There was applause at the final whistle from those supporters of both sides not drained by the events of an afternoon made all the more dramatic by the goings-on elsewhere. When pulses stopped racing and points had been calculated, the conclusion was that it was a better day for West Bromwich Albion, tangled up in the chaos at the bottom of the Premier League, than Arsenal, who had lost ground at the top.
It could have been worse still for Arsène Wenger's side, who were2-0 down with an hour played, having conceded a laughable second goal to follow a bad first one. Throwing forwards on to the pitch, they eventually drew level and finished in the ascendant, only to discover that Manchester United's 10 men had scored an even later goal to move five points above them, having played one game more.
For the home side, who would doubtless have taken a point before the start, emotions were equally mixed, as was illustrated by their fans exhibiting dismay when four minutes of added time were indicated. They survived a frantic last couple of Arsenal attacks and trooped off to learn that neighbours Birmingham were alone among the bottom seven teams in having lost.
"It would be wrong to be upset at not hanging on," said their manager, Roy Hodgson. "It was a sterling effortagainst a good team. I don't think I can fault the players. Everyone worked their socks off."
Wenger refused as usual to criticise individuals, though he couldnot deny how poor the two goals conceded were. "We were far too nervous and tentative in the first half," he admitted. "You could see that recent games had an impact." That run of games has brought defeat in the Carling Cup, the Champions' League and the FA Cup, all in the space of two weeks. Defeat here, in conjunction with United's psychologically important late victory, and it would have been tempting to add the Premier League to that list. As it is, the manager was able to claim: "I'm proud of the spirit we've shown. The pitch was difficult so it was down to character and resilience." Asked about the possibility of winning the game in hand and the home match with United he even claimed: "We will!"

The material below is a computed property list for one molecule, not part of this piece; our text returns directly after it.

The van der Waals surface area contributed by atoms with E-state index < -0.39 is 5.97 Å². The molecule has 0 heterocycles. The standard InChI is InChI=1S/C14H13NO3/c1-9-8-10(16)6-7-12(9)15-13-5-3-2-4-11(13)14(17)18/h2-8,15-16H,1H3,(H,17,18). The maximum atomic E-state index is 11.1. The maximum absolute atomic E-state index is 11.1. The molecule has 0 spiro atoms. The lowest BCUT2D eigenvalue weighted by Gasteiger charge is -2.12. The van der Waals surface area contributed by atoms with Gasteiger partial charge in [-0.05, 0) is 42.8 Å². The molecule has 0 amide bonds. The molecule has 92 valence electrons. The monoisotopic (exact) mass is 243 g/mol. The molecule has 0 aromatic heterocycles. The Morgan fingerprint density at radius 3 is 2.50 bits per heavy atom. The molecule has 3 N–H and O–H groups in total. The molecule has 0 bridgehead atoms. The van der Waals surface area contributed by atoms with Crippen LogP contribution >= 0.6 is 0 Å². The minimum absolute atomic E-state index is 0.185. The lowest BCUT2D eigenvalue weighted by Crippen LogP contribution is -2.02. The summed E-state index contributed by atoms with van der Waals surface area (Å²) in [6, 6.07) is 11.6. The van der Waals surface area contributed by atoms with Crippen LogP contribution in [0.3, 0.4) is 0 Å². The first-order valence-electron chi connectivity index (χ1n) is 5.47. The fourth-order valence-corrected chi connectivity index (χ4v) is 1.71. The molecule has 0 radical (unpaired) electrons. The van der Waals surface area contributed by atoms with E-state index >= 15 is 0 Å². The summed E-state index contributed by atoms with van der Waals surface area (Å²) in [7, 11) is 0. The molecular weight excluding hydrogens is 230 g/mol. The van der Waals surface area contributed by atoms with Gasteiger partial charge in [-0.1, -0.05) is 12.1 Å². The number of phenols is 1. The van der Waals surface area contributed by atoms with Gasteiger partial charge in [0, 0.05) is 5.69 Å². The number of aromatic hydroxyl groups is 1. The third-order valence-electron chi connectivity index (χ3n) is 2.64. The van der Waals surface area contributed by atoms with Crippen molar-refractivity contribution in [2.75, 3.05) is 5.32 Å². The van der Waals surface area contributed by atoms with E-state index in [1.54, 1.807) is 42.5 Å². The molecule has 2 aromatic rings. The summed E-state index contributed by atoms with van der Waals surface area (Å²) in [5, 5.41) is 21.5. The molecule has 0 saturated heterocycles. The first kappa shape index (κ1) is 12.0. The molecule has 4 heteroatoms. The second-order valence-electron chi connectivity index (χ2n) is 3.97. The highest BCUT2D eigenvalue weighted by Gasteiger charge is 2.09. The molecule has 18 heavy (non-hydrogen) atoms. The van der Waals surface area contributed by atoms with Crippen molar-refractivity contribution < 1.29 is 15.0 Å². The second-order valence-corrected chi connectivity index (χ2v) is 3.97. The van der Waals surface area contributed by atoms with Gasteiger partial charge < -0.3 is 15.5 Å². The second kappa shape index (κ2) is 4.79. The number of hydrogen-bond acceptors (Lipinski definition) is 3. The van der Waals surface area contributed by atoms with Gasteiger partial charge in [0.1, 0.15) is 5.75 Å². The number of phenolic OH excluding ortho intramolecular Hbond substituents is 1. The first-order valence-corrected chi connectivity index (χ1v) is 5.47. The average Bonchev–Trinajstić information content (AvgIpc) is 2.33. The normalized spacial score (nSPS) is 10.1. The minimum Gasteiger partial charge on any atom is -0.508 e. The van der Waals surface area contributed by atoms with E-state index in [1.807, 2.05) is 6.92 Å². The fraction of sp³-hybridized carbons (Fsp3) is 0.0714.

Arsenal's – and Arsène's – mood was a world away from such buoyancya quarter of an hour after the interval. They had conceded in only the third minute of the game, no defender offering any sort of challenge as Steven Reid, hardly the tallest player on the pitch, rose to head in Chris Brunt's corner. Aaron Ramsey, starting for the first time since breaking a leg last February, looked suspiciously like the closest opponent to him, but he was nothing like close enough.
Albion lost momentum when James Morrison was forced off for almost 10 minutes to have his head stitched and bandaged, but Arsenal failed to make the most of either their domination or the best opportunity during that period. Robin van Persie, as isolated as Reid had been, rose equallywell to meet Gaël Clichy's cross with a looping header that came back off the crossbar to Ramsey, who could not defeat Scott Carson's brave block.
Each manager made a change at half-time and within a few minutes Albion's substitute, Marek Cech, almost set up a goal from the best move of the match. Peter Odemwingie sent him down the left for a low cross that Brunt could only slide past the post. It hardly seemed to matter when Odemwingie chased a long punt in hope rather than ambition. Sébastien Squillaci failed to deal with the bouncing ball and to his horror found Manuel Almunia racing outside the penalty area as the forward was presented with an empty net. A pfennig for the thoughts of Jens Lehmann, the 41 year-old who had left Arsenal after falling out with Almunia but has now been brought back as his deputy.
Arsenal had brought on both Nicklas Bendtner and Marouane Chamakh alongside Van Persie and despite looking unbalanced in consequence they spent most of the final half-hour on the offensive. With 25 minutes to play Andrey Arshavin took a return pass from Chamakh and thrashed a left-footed shot across and past Carson.
New belief gushed through the team and the visiting fans behind the goal, who soon had an equaliser to celebrate and a spectacular win to dream of. Arshavin's deflected cross fell for Bendtner to return from beyond the far post, Van Persie squeezing the ball in as Abdoulaye Méïté delayed his clearance.
Referee: Stuart Attwell
Man of the match: Arshavin
Match rating: 8/10Reuse content